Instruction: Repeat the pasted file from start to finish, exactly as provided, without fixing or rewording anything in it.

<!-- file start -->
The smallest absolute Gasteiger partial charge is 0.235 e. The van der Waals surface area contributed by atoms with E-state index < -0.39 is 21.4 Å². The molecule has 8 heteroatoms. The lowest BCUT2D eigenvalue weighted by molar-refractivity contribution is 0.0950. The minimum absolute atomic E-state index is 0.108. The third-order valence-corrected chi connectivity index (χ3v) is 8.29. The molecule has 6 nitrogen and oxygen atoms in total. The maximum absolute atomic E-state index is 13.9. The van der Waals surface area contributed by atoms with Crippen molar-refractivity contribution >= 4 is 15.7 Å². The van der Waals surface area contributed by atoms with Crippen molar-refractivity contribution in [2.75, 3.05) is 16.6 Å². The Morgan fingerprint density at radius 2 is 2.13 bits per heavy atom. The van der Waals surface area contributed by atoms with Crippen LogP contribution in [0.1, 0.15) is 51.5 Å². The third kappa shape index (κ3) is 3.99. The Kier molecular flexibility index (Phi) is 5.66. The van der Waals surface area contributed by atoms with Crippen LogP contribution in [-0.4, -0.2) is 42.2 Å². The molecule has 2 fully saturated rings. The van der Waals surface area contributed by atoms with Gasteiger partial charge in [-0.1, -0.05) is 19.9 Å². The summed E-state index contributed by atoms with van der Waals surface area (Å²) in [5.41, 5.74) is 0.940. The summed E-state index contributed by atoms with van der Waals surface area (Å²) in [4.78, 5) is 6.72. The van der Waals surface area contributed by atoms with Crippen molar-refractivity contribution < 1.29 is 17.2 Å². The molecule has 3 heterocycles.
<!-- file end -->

The smallest absolute Gasteiger partial charge is 0.235 e. The van der Waals surface area contributed by atoms with E-state index < -0.39 is 21.4 Å². The molecule has 8 heteroatoms. The lowest BCUT2D eigenvalue weighted by molar-refractivity contribution is 0.0950. The minimum absolute atomic E-state index is 0.108. The third-order valence-corrected chi connectivity index (χ3v) is 8.29. The molecule has 6 nitrogen and oxygen atoms in total. The maximum absolute atomic E-state index is 13.9. The van der Waals surface area contributed by atoms with Crippen molar-refractivity contribution >= 4 is 15.7 Å². The van der Waals surface area contributed by atoms with Crippen molar-refractivity contribution in [2.75, 3.05) is 16.6 Å². The Morgan fingerprint density at radius 2 is 2.13 bits per heavy atom. The van der Waals surface area contributed by atoms with Crippen LogP contribution in [0.1, 0.15) is 51.5 Å². The third kappa shape index (κ3) is 3.99. The Kier molecular flexibility index (Phi) is 5.66. The van der Waals surface area contributed by atoms with Crippen LogP contribution in [-0.4, -0.2) is 42.2 Å². The molecule has 2 fully saturated rings. The van der Waals surface area contributed by atoms with Gasteiger partial charge in [-0.1, -0.05) is 19.9 Å². The summed E-state index contributed by atoms with van der Waals surface area (Å²) in [5.41, 5.74) is 0.940. The summed E-state index contributed by atoms with van der Waals surface area (Å²) in [4.78, 5) is 6.72. The van der Waals surface area contributed by atoms with Crippen molar-refractivity contribution < 1.29 is 17.2 Å². The molecule has 3 heterocycles.